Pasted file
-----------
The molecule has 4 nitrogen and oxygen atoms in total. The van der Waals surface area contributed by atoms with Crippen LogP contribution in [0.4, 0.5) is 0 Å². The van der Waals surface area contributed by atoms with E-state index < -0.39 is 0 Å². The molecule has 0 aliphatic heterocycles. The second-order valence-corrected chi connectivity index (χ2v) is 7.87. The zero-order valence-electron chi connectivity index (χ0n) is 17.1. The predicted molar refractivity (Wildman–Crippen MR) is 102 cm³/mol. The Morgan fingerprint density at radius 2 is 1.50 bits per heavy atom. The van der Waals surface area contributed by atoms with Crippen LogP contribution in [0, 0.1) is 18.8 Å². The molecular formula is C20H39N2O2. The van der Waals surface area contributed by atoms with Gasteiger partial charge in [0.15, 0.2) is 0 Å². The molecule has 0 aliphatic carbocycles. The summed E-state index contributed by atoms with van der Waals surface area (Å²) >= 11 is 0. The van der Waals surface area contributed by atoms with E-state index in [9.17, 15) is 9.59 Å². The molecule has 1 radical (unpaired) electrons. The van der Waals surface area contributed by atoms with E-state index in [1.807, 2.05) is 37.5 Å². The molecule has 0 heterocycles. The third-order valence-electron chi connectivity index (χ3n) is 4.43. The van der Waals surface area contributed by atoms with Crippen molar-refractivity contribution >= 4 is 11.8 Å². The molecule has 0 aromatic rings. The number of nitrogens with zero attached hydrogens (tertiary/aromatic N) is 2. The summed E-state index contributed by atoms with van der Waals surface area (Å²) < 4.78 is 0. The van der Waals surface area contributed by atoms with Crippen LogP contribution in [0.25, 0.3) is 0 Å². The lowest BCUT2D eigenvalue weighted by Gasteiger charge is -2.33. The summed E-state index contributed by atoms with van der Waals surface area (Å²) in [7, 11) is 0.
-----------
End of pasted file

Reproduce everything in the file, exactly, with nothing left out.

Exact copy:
The molecule has 4 nitrogen and oxygen atoms in total. The van der Waals surface area contributed by atoms with Crippen LogP contribution in [0.4, 0.5) is 0 Å². The van der Waals surface area contributed by atoms with E-state index < -0.39 is 0 Å². The molecule has 0 aliphatic heterocycles. The second-order valence-corrected chi connectivity index (χ2v) is 7.87. The zero-order valence-electron chi connectivity index (χ0n) is 17.1. The predicted molar refractivity (Wildman–Crippen MR) is 102 cm³/mol. The Morgan fingerprint density at radius 2 is 1.50 bits per heavy atom. The van der Waals surface area contributed by atoms with Crippen LogP contribution in [0, 0.1) is 18.8 Å². The molecular formula is C20H39N2O2. The van der Waals surface area contributed by atoms with Gasteiger partial charge in [0.15, 0.2) is 0 Å². The molecule has 0 aliphatic carbocycles. The summed E-state index contributed by atoms with van der Waals surface area (Å²) >= 11 is 0. The van der Waals surface area contributed by atoms with E-state index in [9.17, 15) is 9.59 Å². The molecule has 1 radical (unpaired) electrons. The van der Waals surface area contributed by atoms with E-state index in [1.807, 2.05) is 37.5 Å². The molecule has 0 heterocycles. The third-order valence-electron chi connectivity index (χ3n) is 4.43. The van der Waals surface area contributed by atoms with Crippen molar-refractivity contribution >= 4 is 11.8 Å². The molecule has 0 aromatic rings. The number of nitrogens with zero attached hydrogens (tertiary/aromatic N) is 2. The summed E-state index contributed by atoms with van der Waals surface area (Å²) < 4.78 is 0. The van der Waals surface area contributed by atoms with Crippen LogP contribution in [0.25, 0.3) is 0 Å². The lowest BCUT2D eigenvalue weighted by Gasteiger charge is -2.33. The summed E-state index contributed by atoms with van der Waals surface area (Å²) in [7, 11) is 0.